The well-rehearsed performance begins with a demonstration of the mechanical scanner, which Leckey has recreated for the event.

The Mechanical Scanner, 1929
Ready for my Close-Up: The Mechanical Scanner, 1929

He explains that the mechanical scanner was the apparatus predating the televised broadcast, and that its initial test-drive in 1929 with a Felix the Cat doll was an early instance in the timeline of dematerialization, preparing audiences for digital imaging, Lawrence Weiner, iTunes, flash drives, and Mike Teavee in Willie Wonka and the Chocolate Factory.

Mike Teavee Gets Transmitted
Mike Teavee Gets Transmitted

The lecture continues into a description of The Long Tail theory, illustrated with a simple diagram, somewhat sperm shaped.  This theory describes the way mass markets and fringe markets diverge and feed into each other.  Leckey extrapolates: Given that consumable products and goods are gradually becoming dematerialized into digital formats, and given that these platforms can be inexhaustibly reproduced and redistributed, often for free, then it follows that fringe consumption can copied, copied, and spread to infinity.

Felix Felix Felix
Felix Felix Felix

A good example is the downloadable torrent.  When you want to download the Sonic Youth discography, you just need to find the torrent online.  By now, that massive file, which contains scores of albums and live recordings, gets disassembled and dispersed worldwide among dozens, hundreds, then thousands of  torrent enthusiasts, nicknamed “seeders.”  Then when you want it, you find it online, download it, and begin to receive the bits of file from those seeders, until the download completes, at which point you become a seeder yourself, unless you delete it from your library, which would make you a “leecher,” because you aren’t giving back to the economy from which you are taking.  It also works with movies, video games, and other media. The more demand there is in downloading a file, the more supply there will be, with time.  -At least until the Feds and Hollywood flex harder.

Leckey then connects this to “swarm intelligence,” in a monologue amped up with cool audio effects and droning synth sound effects, part of his constructive invocation of special effects.  We learn about stigmergy, feedback loops, and Ley lines as Leckey describes example after example of ways that we get out of the universe what we put into it.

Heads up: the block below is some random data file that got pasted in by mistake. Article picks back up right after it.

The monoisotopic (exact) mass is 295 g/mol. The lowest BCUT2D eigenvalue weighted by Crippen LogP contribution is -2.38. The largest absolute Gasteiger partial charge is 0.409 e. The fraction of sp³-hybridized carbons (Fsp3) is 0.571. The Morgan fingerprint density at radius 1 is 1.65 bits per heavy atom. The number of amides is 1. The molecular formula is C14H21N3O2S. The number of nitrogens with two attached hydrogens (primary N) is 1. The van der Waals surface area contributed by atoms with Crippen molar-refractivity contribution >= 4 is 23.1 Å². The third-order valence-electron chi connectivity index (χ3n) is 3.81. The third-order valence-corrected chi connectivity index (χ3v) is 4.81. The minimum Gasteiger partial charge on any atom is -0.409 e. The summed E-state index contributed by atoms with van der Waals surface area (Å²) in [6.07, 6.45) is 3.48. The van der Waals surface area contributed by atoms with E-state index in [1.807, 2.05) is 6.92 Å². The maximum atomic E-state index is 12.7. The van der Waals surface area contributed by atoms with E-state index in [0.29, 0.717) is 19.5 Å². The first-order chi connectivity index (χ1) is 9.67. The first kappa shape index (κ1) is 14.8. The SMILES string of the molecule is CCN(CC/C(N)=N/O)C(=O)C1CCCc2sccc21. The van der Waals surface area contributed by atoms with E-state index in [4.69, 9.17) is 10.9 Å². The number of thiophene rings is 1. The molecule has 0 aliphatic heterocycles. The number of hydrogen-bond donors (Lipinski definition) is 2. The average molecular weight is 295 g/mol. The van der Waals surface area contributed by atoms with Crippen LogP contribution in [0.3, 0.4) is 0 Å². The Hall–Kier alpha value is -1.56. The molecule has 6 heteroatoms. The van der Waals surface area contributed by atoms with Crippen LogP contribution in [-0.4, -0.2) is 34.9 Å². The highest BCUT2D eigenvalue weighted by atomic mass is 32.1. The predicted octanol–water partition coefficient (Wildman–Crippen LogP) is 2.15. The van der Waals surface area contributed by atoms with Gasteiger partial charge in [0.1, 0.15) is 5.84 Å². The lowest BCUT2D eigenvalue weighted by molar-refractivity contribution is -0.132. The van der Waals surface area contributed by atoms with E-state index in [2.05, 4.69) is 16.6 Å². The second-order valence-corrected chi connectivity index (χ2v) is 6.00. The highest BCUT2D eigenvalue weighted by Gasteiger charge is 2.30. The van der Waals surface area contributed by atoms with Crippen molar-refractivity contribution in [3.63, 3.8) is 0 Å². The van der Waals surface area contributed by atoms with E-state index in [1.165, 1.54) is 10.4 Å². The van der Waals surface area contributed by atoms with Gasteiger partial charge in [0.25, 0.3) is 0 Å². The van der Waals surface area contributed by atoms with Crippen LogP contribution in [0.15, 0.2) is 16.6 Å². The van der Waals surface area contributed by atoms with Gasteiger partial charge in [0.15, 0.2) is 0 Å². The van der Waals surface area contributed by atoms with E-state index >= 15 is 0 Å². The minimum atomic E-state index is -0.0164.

Mark Leckey in the Long Tail (2009)
The Man: Mark Leckey in the Long Tail (2009)

Internet communication helps subcultural participants to find each other with ease, which increases their solidarity.  What happens, then, when the Long Tail of fringe and subculture is able to grow and grow and grow, never expiring, never disbanding, never vaporizing?

The Stage: Mark Leckey in the Long Tail (2009)
The Stage: Mark Leckey in the Long Tail (2009)

 

It’s a cosmic karma of consumption.  And it really matters to Mark Leckey, whose earlier video and installation work deals heavily with subcultural behavior and symbols, especially his Fiorucci Made Me Hardcore, 1999, which appropriates documentary video of British youf revelers and ravers in signature apparel and body language as they dance in nightclubs, synergistically generating an environment in which they can each subjectively dissolve into oblivion.  That’s the Golden Rule of the Dance Floor: The more you go nuts, the more I can go nuts, and the more we both enjoy vaporizing into a tingling sensation of ecstasy.

The Fog: Mark Leckey in the Long Tail (2009)
The Fog: Mark Leckey in the Long Tail (2009)

So Leckey’s anthropological practice moves from empirical field studies to speculative theory.  What will happen to the cultures he’s commemorated?  What will happen to his work?  And because I’m recording it, is this blog post part of the art?

The Stage: Mark Leckey in the Long Tail (2009)
The Stage: Mark Leckey in the Long Tail (2009)

And how about Leckey’s style of research-based projects that exude earnest interest, and not glib irony?  Leckey conveys that the material is genuinely cool, readily available, worth sharing, and highly transcontinental; it is not esoteric, inaccessible, nor rarefied.  There’s no self-conscious tail-eating.

Felix, 2007 and I Must be Dreamin,' 2007 by Joyce Pensato
Felix, 2007 and I Must be Dreamin,' 2007 by Joyce Pensato
IMAGES: Michael Bilsborough, except for Felix and Wonka pics